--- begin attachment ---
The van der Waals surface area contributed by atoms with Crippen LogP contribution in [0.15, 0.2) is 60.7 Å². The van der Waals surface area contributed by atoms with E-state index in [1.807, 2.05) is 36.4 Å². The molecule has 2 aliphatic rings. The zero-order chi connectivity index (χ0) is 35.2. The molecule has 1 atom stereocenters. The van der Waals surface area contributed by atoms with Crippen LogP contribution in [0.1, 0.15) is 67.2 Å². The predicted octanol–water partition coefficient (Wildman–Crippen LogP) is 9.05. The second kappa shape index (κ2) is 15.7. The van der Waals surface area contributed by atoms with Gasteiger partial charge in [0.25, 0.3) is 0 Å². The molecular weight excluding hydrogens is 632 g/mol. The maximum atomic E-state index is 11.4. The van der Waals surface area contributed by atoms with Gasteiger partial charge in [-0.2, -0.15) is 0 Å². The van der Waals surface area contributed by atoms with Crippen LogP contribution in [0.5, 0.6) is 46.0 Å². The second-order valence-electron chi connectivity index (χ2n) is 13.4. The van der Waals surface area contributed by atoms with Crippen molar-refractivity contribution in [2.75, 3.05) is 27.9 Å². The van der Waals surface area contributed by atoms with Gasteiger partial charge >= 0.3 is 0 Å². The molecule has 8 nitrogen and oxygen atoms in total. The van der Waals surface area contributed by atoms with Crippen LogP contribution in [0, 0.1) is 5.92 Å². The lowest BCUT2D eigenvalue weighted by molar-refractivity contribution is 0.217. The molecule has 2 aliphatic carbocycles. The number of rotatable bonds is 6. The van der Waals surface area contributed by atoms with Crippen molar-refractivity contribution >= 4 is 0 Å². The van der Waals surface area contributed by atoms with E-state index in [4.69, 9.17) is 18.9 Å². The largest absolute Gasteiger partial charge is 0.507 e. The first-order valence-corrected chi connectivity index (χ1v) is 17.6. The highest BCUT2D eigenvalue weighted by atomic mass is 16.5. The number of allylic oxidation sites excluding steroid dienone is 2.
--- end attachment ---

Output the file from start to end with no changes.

The van der Waals surface area contributed by atoms with Crippen LogP contribution in [0.15, 0.2) is 60.7 Å². The van der Waals surface area contributed by atoms with E-state index in [1.807, 2.05) is 36.4 Å². The molecule has 2 aliphatic rings. The zero-order chi connectivity index (χ0) is 35.2. The molecule has 1 atom stereocenters. The van der Waals surface area contributed by atoms with Crippen LogP contribution in [0.1, 0.15) is 67.2 Å². The predicted octanol–water partition coefficient (Wildman–Crippen LogP) is 9.05. The second kappa shape index (κ2) is 15.7. The van der Waals surface area contributed by atoms with Gasteiger partial charge in [0.25, 0.3) is 0 Å². The molecular weight excluding hydrogens is 632 g/mol. The maximum atomic E-state index is 11.4. The van der Waals surface area contributed by atoms with Gasteiger partial charge in [-0.2, -0.15) is 0 Å². The van der Waals surface area contributed by atoms with Crippen LogP contribution in [0.5, 0.6) is 46.0 Å². The second-order valence-electron chi connectivity index (χ2n) is 13.4. The van der Waals surface area contributed by atoms with Crippen molar-refractivity contribution in [2.75, 3.05) is 27.9 Å². The van der Waals surface area contributed by atoms with Gasteiger partial charge >= 0.3 is 0 Å². The molecule has 8 nitrogen and oxygen atoms in total. The van der Waals surface area contributed by atoms with Crippen LogP contribution in [0, 0.1) is 5.92 Å². The lowest BCUT2D eigenvalue weighted by molar-refractivity contribution is 0.217. The molecule has 2 aliphatic carbocycles. The number of rotatable bonds is 6. The van der Waals surface area contributed by atoms with Crippen molar-refractivity contribution >= 4 is 0 Å². The van der Waals surface area contributed by atoms with E-state index in [4.69, 9.17) is 18.9 Å². The largest absolute Gasteiger partial charge is 0.507 e. The first-order valence-corrected chi connectivity index (χ1v) is 17.6. The highest BCUT2D eigenvalue weighted by atomic mass is 16.5. The number of allylic oxidation sites excluding steroid dienone is 2.